The Starlings

Vivienne Kelly

The Starlings
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The Starlings

Vivienne Kelly

It’s March 1985 and Nicky Starling is turning eight, but it’s a sad day. Nicky’s grandmother Didie has just died. Almost worse - his father’s beloved football team has lost the first match of the season.

Nicky will miss Didie but he still has Rose, Didie’s nurse. He wishes he could love footy, but what he really loves are the tales of King Arthur and stories from Shakespeare that his mother reads to him and that he acts out in his bedroom. But these stories don’t have happy endings, an alarming fact for a boy whose family life is starting to fracture.

Funny, tender and savage, The Starlings is a wonderfully entertaining novel about secrets and defeat, about heroism and love, about what it might mean to lose everything.


Set in 1985, The Starlings, by Vivienne Kelly, is the story of a family falling apart, as seen through the eyes of its youngest member, Nicky. It begins with Nicky’s eighth birthday, which his parents seem to have forgotten, because it’s also the day his grandmother, Didie, has died. In the months that follow, a series of events occur that turn Nicky’s world upside down. He is betrayed by those he most cares about, including Didie’s nurse, Rose, who he has formed a strong attachment to.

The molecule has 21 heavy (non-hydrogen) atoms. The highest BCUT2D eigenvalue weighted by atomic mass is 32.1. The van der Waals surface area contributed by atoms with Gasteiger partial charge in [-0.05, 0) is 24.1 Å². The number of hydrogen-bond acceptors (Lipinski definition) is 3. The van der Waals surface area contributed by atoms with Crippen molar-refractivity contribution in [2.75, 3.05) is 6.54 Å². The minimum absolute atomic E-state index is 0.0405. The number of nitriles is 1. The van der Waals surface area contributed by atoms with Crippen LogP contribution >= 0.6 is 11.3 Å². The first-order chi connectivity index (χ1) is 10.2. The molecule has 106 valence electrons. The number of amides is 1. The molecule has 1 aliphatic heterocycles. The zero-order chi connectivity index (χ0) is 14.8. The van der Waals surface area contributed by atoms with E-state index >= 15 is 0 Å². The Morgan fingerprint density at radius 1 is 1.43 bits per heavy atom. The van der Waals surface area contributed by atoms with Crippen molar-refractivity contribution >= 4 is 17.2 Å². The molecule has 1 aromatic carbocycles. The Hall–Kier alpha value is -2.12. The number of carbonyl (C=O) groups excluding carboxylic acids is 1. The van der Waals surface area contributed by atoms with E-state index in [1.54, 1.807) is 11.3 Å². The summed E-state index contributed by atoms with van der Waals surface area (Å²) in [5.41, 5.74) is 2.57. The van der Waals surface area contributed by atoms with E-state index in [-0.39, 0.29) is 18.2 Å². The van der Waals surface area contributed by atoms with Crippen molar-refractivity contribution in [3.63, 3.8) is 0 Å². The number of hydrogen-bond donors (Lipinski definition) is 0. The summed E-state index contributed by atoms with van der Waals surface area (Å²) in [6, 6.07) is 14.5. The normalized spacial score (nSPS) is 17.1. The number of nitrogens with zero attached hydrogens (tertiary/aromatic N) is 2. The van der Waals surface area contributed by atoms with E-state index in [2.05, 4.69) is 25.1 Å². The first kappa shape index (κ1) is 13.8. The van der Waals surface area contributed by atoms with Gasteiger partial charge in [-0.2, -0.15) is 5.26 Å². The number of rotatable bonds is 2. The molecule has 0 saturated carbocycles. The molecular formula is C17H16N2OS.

Nicky’s father, Frank, is obsessed with football, to the point where he seems to have left all the parenting responsibility to Nicky’s mother, Jenny. He desperately wants his son to share his passion. Although Nicky wants to please his father, he prefers to lose himself in the stories of King Arthur and Shakespeare that his mother reads to him, performing his own versions, using synthetic figurines from the Heroes of the Cosmos.

Football, the plays of Shakespeare and Arthurian legends are all interwoven in this story. The author draws links between Nicky’s disintegrating family life, the antics on the footy field and the tales of yore.

I did wonder whether an eight-year-old would be sophisticated enough to, for example, write his own version of Macbeth. But then, children have vivid imaginations and create all sorts of fantasy worlds for themselves, so he could be.

On the whole, I enjoyed reading The Starlings. Being a footy fan myself, I liked reading about the exploits of the players, who these days appear on our screens as commentators. It was also very touching to see Frank, who seemed to care only for his beloved Hawks, step up and support the emotional needs of his children when things started to go wrong.

Sharon Peterson is a bookseller at Readings Carlton.

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